Review: DIVERSITY: SUPERNOVA, De Montfort Hall, Leicester

A dazzling production from the much-loved street dance group

By: Apr. 17, 2024
Review: DIVERSITY: SUPERNOVA, De Montfort Hall, Leicester
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Review: DIVERSITY: SUPERNOVA, De Montfort Hall, Leicester It's hard to imagine what more an audience could possibly want from a dance show than what Diversity provide in their current tour Supernova. There are stunning, tightly choreographed dance routines, impressive production values, up-to-the-minute technology, music loud enough to reverberate through your spine, and heavy doses of both humour and earnestness. Oh, and it rains on stage. This is bold, flashy entertainment underpinned by incredible talent.

The street dance group Diversity first captured the nation's hearts in 2009 when they won Britain's Got Talent, and many of the original members remain, bolstered by several new ones. This isn't their first national tour (unbelievably, it’s their 12th!), but it is their most ambitious. Written, directed and choreographed by founding member Ashley Banjo, Supernova is a theatrical experience grounded in narrative.

That narrative is based around Ashley Banjo's main character, a troubled musician who once dreamed of exploring the stars. After a horrific car accident, he finds himself in a coma, and begins to relive old memories, face his fears and try to find his way back to the real world. Banjo is endlessly likeable in the role, and easy to empathise with. He tells his story not only through dance but also through spoken word poetry, and is assisted by Dujon ‘Scoop’ Thomson, a battle rapper and spoken word artist whose narration provides grounding for the more abstract scenes.

The narrative conceit allows a whole host of dance routines that differ in tone, from a nostalgic ode to music from decades past, to a battle with nightmarish apparitions representing repressed fears. Each routine is exceptionally performed, with the whole troupe perfectly in sync and the moves flowing as easily as water. We get to experience Diversity's signature mix of street dance, hip hop, popping and acrobatics, as well as a beautiful contemporary duet between the main character and his girlfriend.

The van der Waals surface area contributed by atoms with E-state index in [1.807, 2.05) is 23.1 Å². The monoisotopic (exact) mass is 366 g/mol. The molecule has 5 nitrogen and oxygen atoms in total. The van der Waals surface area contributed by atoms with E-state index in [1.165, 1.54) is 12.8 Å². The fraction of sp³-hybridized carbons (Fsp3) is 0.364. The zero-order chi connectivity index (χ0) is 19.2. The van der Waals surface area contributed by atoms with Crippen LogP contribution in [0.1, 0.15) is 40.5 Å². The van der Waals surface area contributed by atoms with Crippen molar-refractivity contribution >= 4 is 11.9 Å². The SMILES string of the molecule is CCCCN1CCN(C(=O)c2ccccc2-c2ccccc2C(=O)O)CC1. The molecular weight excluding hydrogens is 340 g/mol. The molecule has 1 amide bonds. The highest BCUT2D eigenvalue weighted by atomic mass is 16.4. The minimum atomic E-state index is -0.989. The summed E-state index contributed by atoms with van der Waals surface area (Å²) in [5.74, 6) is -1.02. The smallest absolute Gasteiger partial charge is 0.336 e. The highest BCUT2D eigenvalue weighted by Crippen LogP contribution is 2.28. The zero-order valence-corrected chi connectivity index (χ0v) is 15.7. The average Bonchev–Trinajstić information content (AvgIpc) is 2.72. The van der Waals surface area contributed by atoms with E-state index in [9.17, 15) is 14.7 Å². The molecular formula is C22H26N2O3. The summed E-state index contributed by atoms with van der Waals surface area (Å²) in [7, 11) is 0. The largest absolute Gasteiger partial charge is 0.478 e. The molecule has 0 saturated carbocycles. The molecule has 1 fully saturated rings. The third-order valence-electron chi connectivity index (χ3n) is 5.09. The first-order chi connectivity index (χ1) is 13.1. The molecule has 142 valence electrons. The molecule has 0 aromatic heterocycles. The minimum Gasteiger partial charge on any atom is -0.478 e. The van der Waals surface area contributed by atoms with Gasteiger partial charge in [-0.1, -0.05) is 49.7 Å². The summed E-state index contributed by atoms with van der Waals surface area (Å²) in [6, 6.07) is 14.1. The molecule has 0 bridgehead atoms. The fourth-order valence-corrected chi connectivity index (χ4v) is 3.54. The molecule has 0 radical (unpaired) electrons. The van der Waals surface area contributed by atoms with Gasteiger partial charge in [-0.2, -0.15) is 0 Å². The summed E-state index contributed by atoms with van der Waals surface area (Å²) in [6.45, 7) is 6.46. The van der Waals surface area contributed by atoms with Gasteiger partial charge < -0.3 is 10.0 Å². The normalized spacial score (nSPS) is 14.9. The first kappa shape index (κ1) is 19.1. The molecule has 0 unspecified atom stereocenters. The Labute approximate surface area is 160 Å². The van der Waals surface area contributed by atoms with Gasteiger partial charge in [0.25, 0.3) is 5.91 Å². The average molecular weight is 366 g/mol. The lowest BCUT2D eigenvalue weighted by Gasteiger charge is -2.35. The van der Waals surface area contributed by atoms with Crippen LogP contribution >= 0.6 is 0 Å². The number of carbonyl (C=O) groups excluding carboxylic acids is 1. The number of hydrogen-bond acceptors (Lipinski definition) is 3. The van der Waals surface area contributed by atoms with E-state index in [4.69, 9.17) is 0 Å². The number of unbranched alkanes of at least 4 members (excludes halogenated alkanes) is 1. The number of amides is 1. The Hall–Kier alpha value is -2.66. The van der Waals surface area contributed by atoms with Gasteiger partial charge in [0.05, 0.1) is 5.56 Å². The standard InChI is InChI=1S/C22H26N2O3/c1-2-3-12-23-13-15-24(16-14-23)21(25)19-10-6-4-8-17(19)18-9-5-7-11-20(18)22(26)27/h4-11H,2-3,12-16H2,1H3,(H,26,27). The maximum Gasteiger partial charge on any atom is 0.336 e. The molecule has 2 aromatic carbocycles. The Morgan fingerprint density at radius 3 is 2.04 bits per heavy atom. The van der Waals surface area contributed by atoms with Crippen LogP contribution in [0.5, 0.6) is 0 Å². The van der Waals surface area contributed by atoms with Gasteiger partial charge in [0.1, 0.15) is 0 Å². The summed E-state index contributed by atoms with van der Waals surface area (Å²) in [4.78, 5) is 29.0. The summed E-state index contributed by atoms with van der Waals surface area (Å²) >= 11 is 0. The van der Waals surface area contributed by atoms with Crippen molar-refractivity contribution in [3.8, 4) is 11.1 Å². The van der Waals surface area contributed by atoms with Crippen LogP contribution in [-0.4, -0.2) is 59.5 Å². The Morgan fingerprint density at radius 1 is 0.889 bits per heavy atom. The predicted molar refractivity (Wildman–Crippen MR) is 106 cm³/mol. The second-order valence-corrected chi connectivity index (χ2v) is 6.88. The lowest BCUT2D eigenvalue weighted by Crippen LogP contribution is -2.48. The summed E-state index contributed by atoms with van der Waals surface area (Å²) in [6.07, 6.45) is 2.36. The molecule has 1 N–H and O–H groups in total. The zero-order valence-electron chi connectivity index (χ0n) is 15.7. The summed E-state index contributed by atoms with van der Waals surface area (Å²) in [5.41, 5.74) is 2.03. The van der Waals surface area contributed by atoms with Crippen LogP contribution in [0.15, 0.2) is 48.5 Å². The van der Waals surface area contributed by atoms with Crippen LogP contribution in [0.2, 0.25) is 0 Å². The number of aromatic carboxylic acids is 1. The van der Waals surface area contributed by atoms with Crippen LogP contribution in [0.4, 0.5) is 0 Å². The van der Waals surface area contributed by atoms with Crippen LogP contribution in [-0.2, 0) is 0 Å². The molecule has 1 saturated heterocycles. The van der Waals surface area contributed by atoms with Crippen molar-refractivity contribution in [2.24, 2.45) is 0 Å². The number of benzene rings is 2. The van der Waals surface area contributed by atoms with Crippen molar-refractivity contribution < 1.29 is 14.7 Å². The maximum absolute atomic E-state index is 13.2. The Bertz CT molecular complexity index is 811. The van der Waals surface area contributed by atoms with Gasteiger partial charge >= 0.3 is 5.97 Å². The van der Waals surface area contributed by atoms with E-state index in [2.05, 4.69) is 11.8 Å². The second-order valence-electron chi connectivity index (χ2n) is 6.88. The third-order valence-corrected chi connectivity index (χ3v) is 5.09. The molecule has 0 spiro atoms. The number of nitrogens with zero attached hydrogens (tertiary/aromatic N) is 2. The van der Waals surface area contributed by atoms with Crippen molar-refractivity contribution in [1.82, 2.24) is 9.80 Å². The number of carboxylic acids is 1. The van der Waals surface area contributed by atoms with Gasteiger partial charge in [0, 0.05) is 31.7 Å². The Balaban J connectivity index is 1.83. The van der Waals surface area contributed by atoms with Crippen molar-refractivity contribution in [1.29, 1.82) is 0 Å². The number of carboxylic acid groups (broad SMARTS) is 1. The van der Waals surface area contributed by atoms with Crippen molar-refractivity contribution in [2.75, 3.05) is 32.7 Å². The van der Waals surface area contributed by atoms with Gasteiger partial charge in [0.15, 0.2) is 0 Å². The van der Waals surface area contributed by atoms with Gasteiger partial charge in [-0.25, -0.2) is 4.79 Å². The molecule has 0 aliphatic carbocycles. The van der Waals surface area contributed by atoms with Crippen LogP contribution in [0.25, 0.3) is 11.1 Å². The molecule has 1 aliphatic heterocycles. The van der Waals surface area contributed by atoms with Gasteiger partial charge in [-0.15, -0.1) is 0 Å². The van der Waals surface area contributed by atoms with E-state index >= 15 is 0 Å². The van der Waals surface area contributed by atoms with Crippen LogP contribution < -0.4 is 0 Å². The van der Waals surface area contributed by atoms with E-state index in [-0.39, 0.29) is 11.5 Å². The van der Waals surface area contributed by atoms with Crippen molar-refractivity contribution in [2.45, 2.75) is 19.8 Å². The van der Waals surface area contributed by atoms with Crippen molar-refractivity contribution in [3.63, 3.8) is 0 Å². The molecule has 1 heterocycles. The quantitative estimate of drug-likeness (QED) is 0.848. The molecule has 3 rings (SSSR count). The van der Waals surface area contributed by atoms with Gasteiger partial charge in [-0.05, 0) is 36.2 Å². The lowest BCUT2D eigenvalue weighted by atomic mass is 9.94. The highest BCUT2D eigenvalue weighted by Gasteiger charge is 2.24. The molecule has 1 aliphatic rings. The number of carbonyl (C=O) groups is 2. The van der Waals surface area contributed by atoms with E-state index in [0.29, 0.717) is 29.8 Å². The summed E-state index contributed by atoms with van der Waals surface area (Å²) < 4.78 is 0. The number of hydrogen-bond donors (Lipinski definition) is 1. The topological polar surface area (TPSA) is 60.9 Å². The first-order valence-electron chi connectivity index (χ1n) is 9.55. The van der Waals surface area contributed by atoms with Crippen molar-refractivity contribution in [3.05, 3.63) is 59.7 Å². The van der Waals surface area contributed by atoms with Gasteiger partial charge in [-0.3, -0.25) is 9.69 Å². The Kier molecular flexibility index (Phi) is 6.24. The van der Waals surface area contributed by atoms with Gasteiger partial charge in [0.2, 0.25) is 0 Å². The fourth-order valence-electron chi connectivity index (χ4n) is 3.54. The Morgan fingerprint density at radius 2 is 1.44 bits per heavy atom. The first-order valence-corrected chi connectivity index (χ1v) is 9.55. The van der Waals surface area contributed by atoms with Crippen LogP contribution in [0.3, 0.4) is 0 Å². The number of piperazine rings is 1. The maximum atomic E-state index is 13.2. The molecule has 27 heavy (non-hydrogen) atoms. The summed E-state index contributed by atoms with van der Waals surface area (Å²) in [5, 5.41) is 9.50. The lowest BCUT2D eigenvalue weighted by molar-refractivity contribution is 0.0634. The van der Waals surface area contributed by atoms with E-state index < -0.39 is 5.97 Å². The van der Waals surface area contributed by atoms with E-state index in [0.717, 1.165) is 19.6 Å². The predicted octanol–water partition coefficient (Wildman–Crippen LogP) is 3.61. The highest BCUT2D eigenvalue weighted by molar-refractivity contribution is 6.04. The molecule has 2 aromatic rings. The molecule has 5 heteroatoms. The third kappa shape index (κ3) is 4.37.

While the show’s subject is a serious one, there are plenty of laughs and lightheartedness throughout, not least in a routine which revisits a childhood toybox, complete with dancing Power Rangers and much-loved Diversity members Jordan Banjo and Perri Kiely dressed as Pokemon characters. Jordan and Perri also join Ashley for a sweet (and darkly humorous) dance-free bedside vigil scene where we get to feel their connection and their worry for their friend.

Supernova’s storyline is much enhanced by the impressive staging. Peter Barnes’ double-level set and punchy lighting design takes us inside the main character’s mind, and the sliding doors leading to different memories are particularly effective, with the red door of fear always looming. Short films produced by Josh Kinsella featuring younger versions of the main character add useful context and tie the show together well. One of the most impressive aspects of the production is the video projection by Antoine Marc, who gives us galaxies of stars projected on transparent screens that allow the dancers to appear as though they are inside the videos.

This is a show not only for lovers of dance, but for anyone who enjoys theatre. Supernova champions the values of hope, love, imagination and overcoming your fears, but never remains too serious for too long. It's relentlessly entertaining and warm-hearted, and shows exactly why Diversity remain the nation's premier street dance group. There's not long left to catch this tour, but whatever Diversity do next, it's sure to be worth watching.

Diversity: Supernova at De Montfort Hall, Leicester on 16 April, then touring until 18 April


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